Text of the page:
Thoughts on Harold Ramis


In the winter of 1992 I was a copy editor and film critic with the Northwest Herald and living in Woodstock, Illinois. My apartment was two blocks from the Woodstock Square, which is where the majority of Groundhog Day was filmed. This gave me, a lifelong movie fan, a rare opportunity to watch a major studio picture being made, so I visited the set almost daily during the three-month shoot. I remember well seeing director Harold Ramis around the set wearing that enormous black coat shown in the photo. This was an amazing coat. It was huge, puffy and ankle length. If Eddie Bauer designed a wizard’s robe, it would be that coat.

Ramis was wearing that coat when he walked into downtown Woodstock’s tiny excuse for a mall one afternoon. A little boy looked up at him gobsmacked and shouted, “Mom, that’s a Ghostbuster!” Ramis laughed and waved at the boy.

Harold Ramis died earlier this week of a rare disease called autoimmune inflammatory vasculitis, which causes the blood vessels to swell. He was only 69. To many, such as that little boy in the Woodstock Square Mall, he will always be a Ghostbuster, but Ramis was a leading player in the 1970s comedy revolution that used raunch as a delivery system for social and political subversion. Imitators, and there were many, just settled for raunch.

I had the opportunity to interview Ramis several times, the first when he was promoting Groundhog Day in 1993.I told him that I witnessed the encounter with the little boy in the mall, and Ramis noted with bemused pride that Egon Spengler was the top selling Ghostbusters action figure.

Ramis got his start in movies co-writing National Lampoon’s Animal House, and a few years later he would direct National Lampoon’s Vacation, one of his biggest hits. He first worked with Groundhog Day star Bill Murray on The National Lampoon Radio Hour as well as a stage revue, The National Lampoon Show, in the mid-1970s. The National Lampoon played a major role in Ramis’ early success. So, during that 1993 interview, Ramis expressed a little annoyance and a little more worry that Groundhog Day was opening against a National Lampoon movie, Loaded Weapon 1 (starring Samuel L. Jackson and Emilio Estevez). Fortunately, in one of its infrequent moments of taste, the American moviegoing public went with Groundhog Day that weekend.

In my encounters with him, Ramis was always funny, thoughtful, polite and engaging. He was a pleasure to interview. You could have a real conversation with the man. You did not get the feeling he was feeding you the same answers he gave the last five journalists who were granted 20 minutes of his time.

Harold Ramis was a comic mastermind, one of the originators of the funniest television show of all time, SCTV. With Animal House, Meatballs, Caddyshack and Stripes (he wrote all four and directed Caddyshack), Ramis shaped the film comedy of my generation. I admit that while many of my peers will still quote Animal House and Caddyshack at will, I was partial to Meatballs. Back in those days, I couldn’t relate to college, country clubs or the Army, but I sure could relate to summer camp. Meatballs introduced the phrase “mystery meat” into the vocabulary and turned “It just doesn’t matter!” into a mantra. The relationship between Bill Murray and Christopher Makepeace planted the seed for the humanism that would bloom later in Ramis’ career.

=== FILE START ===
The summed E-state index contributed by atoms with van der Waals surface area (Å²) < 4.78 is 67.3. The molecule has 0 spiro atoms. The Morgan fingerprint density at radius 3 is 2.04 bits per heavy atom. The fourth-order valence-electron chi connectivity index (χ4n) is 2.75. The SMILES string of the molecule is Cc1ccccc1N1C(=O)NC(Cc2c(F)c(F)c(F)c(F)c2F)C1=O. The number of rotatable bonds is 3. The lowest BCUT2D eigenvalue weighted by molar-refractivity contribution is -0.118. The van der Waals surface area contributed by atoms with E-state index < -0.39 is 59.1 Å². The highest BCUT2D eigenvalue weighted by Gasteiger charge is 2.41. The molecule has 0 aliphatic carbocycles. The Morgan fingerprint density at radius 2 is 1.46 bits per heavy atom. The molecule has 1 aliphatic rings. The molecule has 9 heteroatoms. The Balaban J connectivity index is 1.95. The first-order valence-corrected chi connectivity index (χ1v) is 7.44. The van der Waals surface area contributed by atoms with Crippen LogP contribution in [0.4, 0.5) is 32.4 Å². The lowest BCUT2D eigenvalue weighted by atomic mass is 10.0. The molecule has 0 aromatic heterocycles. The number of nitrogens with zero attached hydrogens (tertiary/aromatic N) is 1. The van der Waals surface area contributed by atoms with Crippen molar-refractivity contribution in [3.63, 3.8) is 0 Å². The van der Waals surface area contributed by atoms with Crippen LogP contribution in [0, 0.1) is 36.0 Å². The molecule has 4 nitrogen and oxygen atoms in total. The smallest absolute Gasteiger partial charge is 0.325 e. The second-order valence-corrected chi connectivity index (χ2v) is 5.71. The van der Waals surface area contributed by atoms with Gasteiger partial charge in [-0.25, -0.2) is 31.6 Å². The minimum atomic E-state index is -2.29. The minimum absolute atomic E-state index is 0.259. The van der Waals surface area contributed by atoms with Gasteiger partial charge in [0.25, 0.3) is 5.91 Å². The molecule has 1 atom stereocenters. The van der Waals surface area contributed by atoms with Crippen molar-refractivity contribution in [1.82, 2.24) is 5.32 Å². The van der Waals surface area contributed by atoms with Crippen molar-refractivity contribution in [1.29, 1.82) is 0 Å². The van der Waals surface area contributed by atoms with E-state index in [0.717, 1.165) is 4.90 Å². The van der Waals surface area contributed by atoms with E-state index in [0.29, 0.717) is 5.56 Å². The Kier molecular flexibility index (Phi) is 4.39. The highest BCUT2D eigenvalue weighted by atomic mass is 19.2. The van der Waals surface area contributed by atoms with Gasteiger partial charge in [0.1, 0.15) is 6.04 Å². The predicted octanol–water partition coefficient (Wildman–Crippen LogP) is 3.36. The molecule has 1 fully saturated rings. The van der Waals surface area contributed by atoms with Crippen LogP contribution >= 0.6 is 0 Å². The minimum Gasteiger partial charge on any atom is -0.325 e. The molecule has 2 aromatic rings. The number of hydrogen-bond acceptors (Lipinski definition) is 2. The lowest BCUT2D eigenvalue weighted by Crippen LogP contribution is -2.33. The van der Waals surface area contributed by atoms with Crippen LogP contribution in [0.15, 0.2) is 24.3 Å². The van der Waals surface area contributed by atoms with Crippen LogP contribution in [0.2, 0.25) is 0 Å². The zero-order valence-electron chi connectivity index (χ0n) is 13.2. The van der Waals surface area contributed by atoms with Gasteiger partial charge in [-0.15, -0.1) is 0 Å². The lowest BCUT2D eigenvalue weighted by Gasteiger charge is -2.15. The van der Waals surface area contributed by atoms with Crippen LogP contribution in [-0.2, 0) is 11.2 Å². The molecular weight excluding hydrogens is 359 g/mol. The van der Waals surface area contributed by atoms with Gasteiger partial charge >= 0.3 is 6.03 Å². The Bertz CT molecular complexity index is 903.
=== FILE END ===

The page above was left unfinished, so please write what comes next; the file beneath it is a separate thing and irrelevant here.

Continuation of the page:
Ramis’ comedy matured a little in 1983’s Vacation and matured a lot 10 years later in Groundhog Day. For all of Chevy Chase’s slapstick and leering at Christie Brinkley in Vacation, the laughs are rooted in his sincere if sometimes pathetic quest to the perfect family man. Concerns of middle age had supplanted rebellion in Ramis’ humor.

As for Groundhog Day, it remains not just one of the great American comedies, but one of the great American films of the last 25 years. Its only rival is Eternal Sunshine of the Spotless Mind (also a fantasy, oddly enough). Groundhog Day is a miracle of a movie. Without sacrificing comedy, it reflects Ramis’ spiritual and philosophical curiosity. Its message springs from Buddhism, though all major religions would embrace the movie, and the script (which originated with writer Danny Rubin, who would share final credit with Ramis) follows Bill Murray’s selfish character as he learns through trial and a whole mess of errors how to become a better person, how to take joy in a life of service to others, and how to live each day as if it were the only day that matters. Groundhog Day does this with an apparent effortlessness that can come only from many agonizing hours in the editing suite. It is a spiritual film that doesn’t preach. It smiles and hopes the audience smiles back.

The comic gift that Harold Ramis left us is epic. I don’t know a person who hasn’t laughed as a result of one his movies. From all accounts, Ramis was a genuinely good person, unspoiled by his success and always willing to give. The world has lost more than a comic treasure, the world has lost a good man. Rest in peace, Harold Ramis. Thanks for the laughter, and thanks for showing the way.

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